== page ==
Sexual Fables

This article accompanies the fable
Precious Bodily Fluids



Vanity, Thy Name is Woman

What Hamlet actually said was "Frailty, Thy name is woman" - referring to his mother's marriage to Claudius - but I think everyone would agree that vanity has effectively pushed frailty aside.

The painting below from around 1625 has various names: Vanitas, or The Old Coquette or Old Woman at the Mirror, and it is by Bernardo Strozzi, who painted mostly in Venice. It is now in the Pushkin Museum in Moscow. Note the nipple falling out.

Strozzi-Old-Coquette

Are men any less vain?

Back in 1599, Giuseppe Passi of Ravenna thought so, cataloguing women's many defects in Dei donneschi defetti. This provocation incensed enough people that no fewer than two books were published in reply the following year by Venetian women.

The better known is by Lucrezia Marinella who wrote (translated as) The nobility and excellences of women, and the defects and vices of men. The other book was published by the family of Moderata Fonte, The Worth of Women: Wherein is Clearly Revealed Their Nobility and Their Superiority to Men. It was published posthumously, since she had died in 1592, under her pseudonym, which means "Moderate Fountain." It seems likely that Fonte's writing influenced the younger Marinella.

But is it all vanitas - a favorite subject of the painters of the age, for whom a skull needed to be worked into the painting, just as Shakespeare worked it into Hamlet (you can see other examples here and here)? This painting by Dutch artist Pieter Claesz is from 1630. It is in The Royal Picture Gallery Mauritshuis, in The Hague.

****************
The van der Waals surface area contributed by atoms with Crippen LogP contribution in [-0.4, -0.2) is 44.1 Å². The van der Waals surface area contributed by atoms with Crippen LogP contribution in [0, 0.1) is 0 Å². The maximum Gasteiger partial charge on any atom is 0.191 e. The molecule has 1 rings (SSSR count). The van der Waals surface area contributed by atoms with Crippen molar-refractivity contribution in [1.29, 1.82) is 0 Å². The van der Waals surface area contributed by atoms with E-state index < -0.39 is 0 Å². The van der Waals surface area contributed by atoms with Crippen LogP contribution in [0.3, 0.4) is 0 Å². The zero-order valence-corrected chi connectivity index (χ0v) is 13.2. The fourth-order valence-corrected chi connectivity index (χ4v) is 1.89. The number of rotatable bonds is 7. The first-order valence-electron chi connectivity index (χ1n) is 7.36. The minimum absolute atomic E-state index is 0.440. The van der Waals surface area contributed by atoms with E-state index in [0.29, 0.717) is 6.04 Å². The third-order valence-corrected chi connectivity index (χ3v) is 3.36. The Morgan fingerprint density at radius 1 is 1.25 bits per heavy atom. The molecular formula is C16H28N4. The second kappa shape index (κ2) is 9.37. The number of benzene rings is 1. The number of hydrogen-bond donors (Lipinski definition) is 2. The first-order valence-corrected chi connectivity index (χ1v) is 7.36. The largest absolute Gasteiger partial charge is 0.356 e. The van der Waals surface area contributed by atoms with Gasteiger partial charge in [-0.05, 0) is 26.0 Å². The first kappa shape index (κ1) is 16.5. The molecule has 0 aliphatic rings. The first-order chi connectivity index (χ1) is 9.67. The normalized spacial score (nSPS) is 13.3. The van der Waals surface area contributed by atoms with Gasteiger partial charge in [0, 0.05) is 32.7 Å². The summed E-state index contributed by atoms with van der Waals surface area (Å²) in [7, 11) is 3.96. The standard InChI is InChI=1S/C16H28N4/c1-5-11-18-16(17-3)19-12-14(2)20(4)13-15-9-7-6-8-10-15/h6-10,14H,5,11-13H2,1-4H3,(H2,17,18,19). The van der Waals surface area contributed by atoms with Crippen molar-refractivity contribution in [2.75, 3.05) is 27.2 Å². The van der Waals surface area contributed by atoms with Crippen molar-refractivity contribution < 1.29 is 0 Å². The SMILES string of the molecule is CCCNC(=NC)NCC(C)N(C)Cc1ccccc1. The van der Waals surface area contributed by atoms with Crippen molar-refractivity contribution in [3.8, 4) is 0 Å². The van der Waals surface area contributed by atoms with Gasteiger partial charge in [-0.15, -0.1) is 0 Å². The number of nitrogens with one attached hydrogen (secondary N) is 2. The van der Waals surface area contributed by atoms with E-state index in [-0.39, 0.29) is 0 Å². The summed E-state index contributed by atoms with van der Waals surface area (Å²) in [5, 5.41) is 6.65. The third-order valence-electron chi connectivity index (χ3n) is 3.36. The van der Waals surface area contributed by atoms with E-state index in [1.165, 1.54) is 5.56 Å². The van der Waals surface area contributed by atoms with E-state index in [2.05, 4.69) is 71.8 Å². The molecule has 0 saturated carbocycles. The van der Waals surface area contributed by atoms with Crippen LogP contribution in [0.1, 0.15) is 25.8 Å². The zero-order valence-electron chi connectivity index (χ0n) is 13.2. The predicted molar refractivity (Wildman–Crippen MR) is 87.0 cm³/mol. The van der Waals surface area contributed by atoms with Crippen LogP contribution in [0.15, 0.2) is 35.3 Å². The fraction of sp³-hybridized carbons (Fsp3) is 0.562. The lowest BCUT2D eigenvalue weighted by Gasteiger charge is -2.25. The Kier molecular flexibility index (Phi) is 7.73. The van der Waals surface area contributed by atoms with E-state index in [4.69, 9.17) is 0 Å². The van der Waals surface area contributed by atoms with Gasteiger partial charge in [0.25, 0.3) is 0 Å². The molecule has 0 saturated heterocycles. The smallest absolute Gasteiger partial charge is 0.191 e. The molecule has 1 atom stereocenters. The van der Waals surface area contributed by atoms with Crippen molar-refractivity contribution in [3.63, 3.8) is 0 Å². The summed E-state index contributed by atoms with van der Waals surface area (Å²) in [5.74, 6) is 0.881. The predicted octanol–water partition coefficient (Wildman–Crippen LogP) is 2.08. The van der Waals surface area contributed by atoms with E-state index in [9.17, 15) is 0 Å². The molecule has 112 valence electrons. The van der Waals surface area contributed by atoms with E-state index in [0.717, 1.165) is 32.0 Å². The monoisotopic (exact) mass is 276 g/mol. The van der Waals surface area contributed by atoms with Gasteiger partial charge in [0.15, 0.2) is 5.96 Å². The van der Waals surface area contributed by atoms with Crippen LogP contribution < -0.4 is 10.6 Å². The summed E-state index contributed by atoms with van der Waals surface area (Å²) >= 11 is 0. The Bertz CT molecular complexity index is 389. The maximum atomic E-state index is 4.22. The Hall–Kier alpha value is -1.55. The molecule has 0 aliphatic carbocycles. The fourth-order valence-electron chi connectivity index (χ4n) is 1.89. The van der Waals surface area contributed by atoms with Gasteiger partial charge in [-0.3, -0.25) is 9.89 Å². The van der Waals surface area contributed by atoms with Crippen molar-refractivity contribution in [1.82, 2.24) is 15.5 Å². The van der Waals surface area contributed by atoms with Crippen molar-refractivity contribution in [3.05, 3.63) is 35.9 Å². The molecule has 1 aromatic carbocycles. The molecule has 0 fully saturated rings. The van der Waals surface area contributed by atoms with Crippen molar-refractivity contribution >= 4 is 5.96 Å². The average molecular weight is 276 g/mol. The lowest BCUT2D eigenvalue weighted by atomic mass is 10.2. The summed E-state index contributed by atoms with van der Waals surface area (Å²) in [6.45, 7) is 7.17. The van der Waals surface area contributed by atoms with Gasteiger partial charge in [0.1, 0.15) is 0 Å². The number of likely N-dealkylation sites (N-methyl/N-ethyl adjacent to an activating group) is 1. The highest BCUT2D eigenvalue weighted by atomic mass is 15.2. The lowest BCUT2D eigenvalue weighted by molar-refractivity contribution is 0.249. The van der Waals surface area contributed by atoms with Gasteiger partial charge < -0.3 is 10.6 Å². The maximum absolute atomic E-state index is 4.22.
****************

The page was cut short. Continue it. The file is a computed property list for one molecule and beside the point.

Pieter-Claesz-Vanitas

It may be vanity but we persist. Old people sex is different from young people sex.

But old people have to deal with the likes of Jonathan Swift’s The Progress of Beauty (1719) and The Furniture of a Woman's Mind (1727); or A Beautiful Young Nymph Going to Bed (1731) - “Corinna in the Morning…(He) who sees, will spew; who smells, be poison'd”; or The Lady's Dressing Room in 1732, which contains the immortal lines “Oh! Celia, Celia, Celia shits!”

But so much for Swift - below are Swift and his death mask.

Jonathan-Swift   Swift-death-mask

Old people sex is a heroic effort fought by weary armored gladiators and a protracted battle to stay upright without sleeping. Prove me wrong. As Dr Seuss later would get it write: “I know, up on top you are seeing great sights, but down here at the bottom we, too, should have rights.” Him, her, whomever.

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